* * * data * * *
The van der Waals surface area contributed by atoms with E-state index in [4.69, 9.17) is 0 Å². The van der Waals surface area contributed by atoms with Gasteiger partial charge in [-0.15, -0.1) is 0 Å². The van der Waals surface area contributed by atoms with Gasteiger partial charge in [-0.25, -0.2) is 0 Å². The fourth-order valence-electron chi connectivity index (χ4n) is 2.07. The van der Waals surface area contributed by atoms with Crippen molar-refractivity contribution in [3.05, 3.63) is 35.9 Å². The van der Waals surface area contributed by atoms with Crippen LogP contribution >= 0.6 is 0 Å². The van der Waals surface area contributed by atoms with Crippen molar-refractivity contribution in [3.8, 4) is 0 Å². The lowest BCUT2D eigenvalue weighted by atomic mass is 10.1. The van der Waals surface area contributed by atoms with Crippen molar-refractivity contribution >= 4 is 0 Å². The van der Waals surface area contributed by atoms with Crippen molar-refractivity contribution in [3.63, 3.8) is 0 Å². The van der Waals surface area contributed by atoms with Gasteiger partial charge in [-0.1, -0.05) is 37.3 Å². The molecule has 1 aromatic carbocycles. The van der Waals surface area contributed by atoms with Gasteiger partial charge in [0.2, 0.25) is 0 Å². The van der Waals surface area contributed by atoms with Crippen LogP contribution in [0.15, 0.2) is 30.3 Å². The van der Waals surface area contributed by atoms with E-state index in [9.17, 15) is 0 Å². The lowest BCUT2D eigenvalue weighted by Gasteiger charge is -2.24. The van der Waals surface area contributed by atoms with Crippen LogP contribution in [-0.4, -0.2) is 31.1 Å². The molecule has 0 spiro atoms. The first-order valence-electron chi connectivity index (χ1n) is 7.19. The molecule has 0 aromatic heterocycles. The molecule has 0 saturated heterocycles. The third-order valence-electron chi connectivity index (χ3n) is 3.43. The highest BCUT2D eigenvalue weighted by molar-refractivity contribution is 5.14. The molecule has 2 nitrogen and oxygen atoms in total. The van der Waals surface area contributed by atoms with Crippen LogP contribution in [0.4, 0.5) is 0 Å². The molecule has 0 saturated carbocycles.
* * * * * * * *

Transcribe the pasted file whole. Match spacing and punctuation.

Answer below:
The van der Waals surface area contributed by atoms with E-state index in [4.69, 9.17) is 0 Å². The van der Waals surface area contributed by atoms with Gasteiger partial charge in [-0.15, -0.1) is 0 Å². The van der Waals surface area contributed by atoms with Gasteiger partial charge in [-0.25, -0.2) is 0 Å². The fourth-order valence-electron chi connectivity index (χ4n) is 2.07. The van der Waals surface area contributed by atoms with Crippen molar-refractivity contribution in [3.05, 3.63) is 35.9 Å². The van der Waals surface area contributed by atoms with Crippen LogP contribution >= 0.6 is 0 Å². The van der Waals surface area contributed by atoms with Crippen molar-refractivity contribution in [3.8, 4) is 0 Å². The lowest BCUT2D eigenvalue weighted by atomic mass is 10.1. The van der Waals surface area contributed by atoms with Crippen molar-refractivity contribution >= 4 is 0 Å². The van der Waals surface area contributed by atoms with Crippen molar-refractivity contribution in [3.63, 3.8) is 0 Å². The van der Waals surface area contributed by atoms with Gasteiger partial charge in [-0.1, -0.05) is 37.3 Å². The molecule has 1 aromatic carbocycles. The van der Waals surface area contributed by atoms with Gasteiger partial charge in [0.2, 0.25) is 0 Å². The van der Waals surface area contributed by atoms with Crippen LogP contribution in [0.15, 0.2) is 30.3 Å². The van der Waals surface area contributed by atoms with E-state index in [9.17, 15) is 0 Å². The lowest BCUT2D eigenvalue weighted by Gasteiger charge is -2.24. The van der Waals surface area contributed by atoms with Crippen LogP contribution in [-0.4, -0.2) is 31.1 Å². The molecule has 0 spiro atoms. The first-order valence-electron chi connectivity index (χ1n) is 7.19. The molecule has 0 aromatic heterocycles. The molecule has 0 saturated heterocycles. The third-order valence-electron chi connectivity index (χ3n) is 3.43. The highest BCUT2D eigenvalue weighted by molar-refractivity contribution is 5.14. The molecule has 2 nitrogen and oxygen atoms in total. The van der Waals surface area contributed by atoms with Crippen LogP contribution in [0.4, 0.5) is 0 Å². The molecule has 0 saturated carbocycles.